troperville

tools

toys

Wiki Headlines
It's time for the second TV Tropes Halloween Avatar Contest, theme: cute monsters! Details and voting here.

main index

Narrative

Genre

Media

Topical Tropes

Other Categories

TV Tropes Org
random
Comic Book: Superman: Secret Identity

Maybe I had a 'secret identity,' but then when you think about it, don't we all? A part of ourselves very few people ever get to see. The part we think of as 'me.' The part that deals with the big stuff. Makes the real choices. The part everything else is a reflection of.
— Clark Kent

Superman: Secret Identity is an 2004 Elseworld story based on the idea behind Superboy-Prime from Crisis on Infinite Earths, but executed as a standalone non-canonical story without ties to the larger DC universe.

On an Earth much like our own, where superheroes don't exist but Superman comics do, Mr. and Mrs. Kent decide to name their newborn boy Clark, as a homage to the fictional superhero. He is frequently bullied in school (and later in his life, at work) for his non-existent powers, and people try to jokingly hook him up with girls named Lois. One day on a weekend trip, however, the teenage Clark discovers that, seemingly out of nowhere, he has acquired real superpowers that seem to match Superman's in all aspects.

From that point onwards, he decides to secretly use his powers for public good, adopting a Superboy and later Superman costume. Later, as an adult, he starts collaborating with the US government agent Malloy and settles down with one of the former joke-hook-ups, Lois Chaudhari, whom he develops genuine feelings for. The story ends in Clark's elderly years, when he looks in satisfaction at his past life, in a society that has accepted the existence of superhumans (including Clark and his children) and benefited from it.


Provides examples of:

  • Ascended Fanboy: Well sort of; Clark isn't a fanboy - in fact, the constant teasing has pretty much put him off comics.
  • Celebrity Paradox: A deconstruction of the trope, in a sense.
  • Clark Kenting:
    • Averted, and as such, Clark has to take care to hide his face when in the costume. This is made easier by his Super Speed and costume - the latter leads most people to dismiss the stories about him out of hand.
    • When he starts working more closely with the government, he uses facial inserts and other techniques to subtly change his appearance, and burns his fingerprints off glasses with low-power heat vision. Malloy still figures it out eventually, but keeps it to himself.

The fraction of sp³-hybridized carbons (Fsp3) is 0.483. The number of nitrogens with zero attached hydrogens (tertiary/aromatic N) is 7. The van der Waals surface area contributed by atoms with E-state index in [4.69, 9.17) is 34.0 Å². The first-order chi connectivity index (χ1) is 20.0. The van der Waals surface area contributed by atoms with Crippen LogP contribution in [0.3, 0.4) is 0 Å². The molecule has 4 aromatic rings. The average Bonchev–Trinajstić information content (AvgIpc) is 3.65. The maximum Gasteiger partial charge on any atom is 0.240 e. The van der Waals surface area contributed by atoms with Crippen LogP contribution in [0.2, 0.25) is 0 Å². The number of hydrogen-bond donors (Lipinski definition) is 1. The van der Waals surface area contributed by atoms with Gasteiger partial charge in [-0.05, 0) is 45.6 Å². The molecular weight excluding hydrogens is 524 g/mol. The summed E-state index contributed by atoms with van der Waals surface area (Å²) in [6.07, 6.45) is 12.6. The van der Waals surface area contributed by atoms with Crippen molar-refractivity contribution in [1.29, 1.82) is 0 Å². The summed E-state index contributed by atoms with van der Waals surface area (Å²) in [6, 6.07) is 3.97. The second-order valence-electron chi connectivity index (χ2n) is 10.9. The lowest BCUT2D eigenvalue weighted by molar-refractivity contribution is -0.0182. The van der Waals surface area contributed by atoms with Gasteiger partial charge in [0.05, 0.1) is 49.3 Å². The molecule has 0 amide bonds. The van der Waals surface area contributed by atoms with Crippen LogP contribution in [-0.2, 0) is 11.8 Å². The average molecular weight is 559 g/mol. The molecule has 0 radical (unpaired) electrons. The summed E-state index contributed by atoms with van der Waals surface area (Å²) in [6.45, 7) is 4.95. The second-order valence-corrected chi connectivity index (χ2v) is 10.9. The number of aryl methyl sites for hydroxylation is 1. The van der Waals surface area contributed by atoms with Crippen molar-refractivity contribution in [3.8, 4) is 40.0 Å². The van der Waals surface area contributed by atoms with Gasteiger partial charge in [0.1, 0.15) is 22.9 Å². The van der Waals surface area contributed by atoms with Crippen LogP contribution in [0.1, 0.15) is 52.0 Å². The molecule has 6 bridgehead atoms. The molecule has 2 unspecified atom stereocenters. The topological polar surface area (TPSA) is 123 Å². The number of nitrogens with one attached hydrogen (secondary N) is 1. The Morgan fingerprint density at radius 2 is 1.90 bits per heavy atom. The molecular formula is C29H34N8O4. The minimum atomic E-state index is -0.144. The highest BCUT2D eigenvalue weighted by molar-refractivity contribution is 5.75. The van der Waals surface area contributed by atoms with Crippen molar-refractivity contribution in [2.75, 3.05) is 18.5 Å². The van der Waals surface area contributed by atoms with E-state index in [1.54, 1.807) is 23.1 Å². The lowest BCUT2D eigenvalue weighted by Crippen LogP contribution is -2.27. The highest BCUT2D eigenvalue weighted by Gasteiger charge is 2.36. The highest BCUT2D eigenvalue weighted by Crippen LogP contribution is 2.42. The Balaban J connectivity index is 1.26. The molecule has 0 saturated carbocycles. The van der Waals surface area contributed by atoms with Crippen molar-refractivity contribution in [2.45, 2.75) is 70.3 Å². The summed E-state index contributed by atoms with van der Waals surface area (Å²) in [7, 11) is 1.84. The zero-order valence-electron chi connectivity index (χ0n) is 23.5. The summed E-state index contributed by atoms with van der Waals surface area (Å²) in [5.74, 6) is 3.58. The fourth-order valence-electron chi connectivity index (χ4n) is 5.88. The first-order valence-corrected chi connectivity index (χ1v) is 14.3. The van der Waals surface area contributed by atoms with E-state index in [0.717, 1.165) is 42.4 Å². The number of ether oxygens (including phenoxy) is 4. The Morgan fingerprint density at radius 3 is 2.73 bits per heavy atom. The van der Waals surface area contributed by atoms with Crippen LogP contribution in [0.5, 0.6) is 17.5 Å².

• Da Chief: Subverted with Ms. Mittelmark at The New Yorker. She offers Clark supportive and constructive criticism on his writing, but all it takes is her saying his name when Clark comes very close to laying into one of his co-workers after another bad Superman joke, then calmly telling him she needs one of his pieces by the afternoon without even looking at him.
  • From Bad to Worse: Averted. You expect it to, but it never does. If anything, the opposite!
  • The Greatest Story Never Told: Even after The Unmasqued World in the Distant Finale, Clark states that he is keeping superpowers secret, along with the rest of his family, apparently just because he likes having a quiet life.
  • Hand Wave: This is how the presented explanation for Clark's powers can be described; although it's only hypothesized by Clark himself based on available information about his place of birth, and never confirmed definitely to be the real cause.
  • Happily Ever After
  • Happily Married: Clark's parents were this, and later so is Clark and Lois.
  • If I Wanted You Dead...: Through several mostly harmless pranks with national security, Clark makes it blatantly clear to Malloy that he could have taken the entire government down if he wanted to, and is more useful as an ally — lest the government pushes him into becoming what they fear him to be.
  • Lampshade Hanging: Clark constantly notes how implausible his powers are.
    Malloy: Talk about hiding in plain sight.
  • M.I.B.: The government agents are portrayed as this.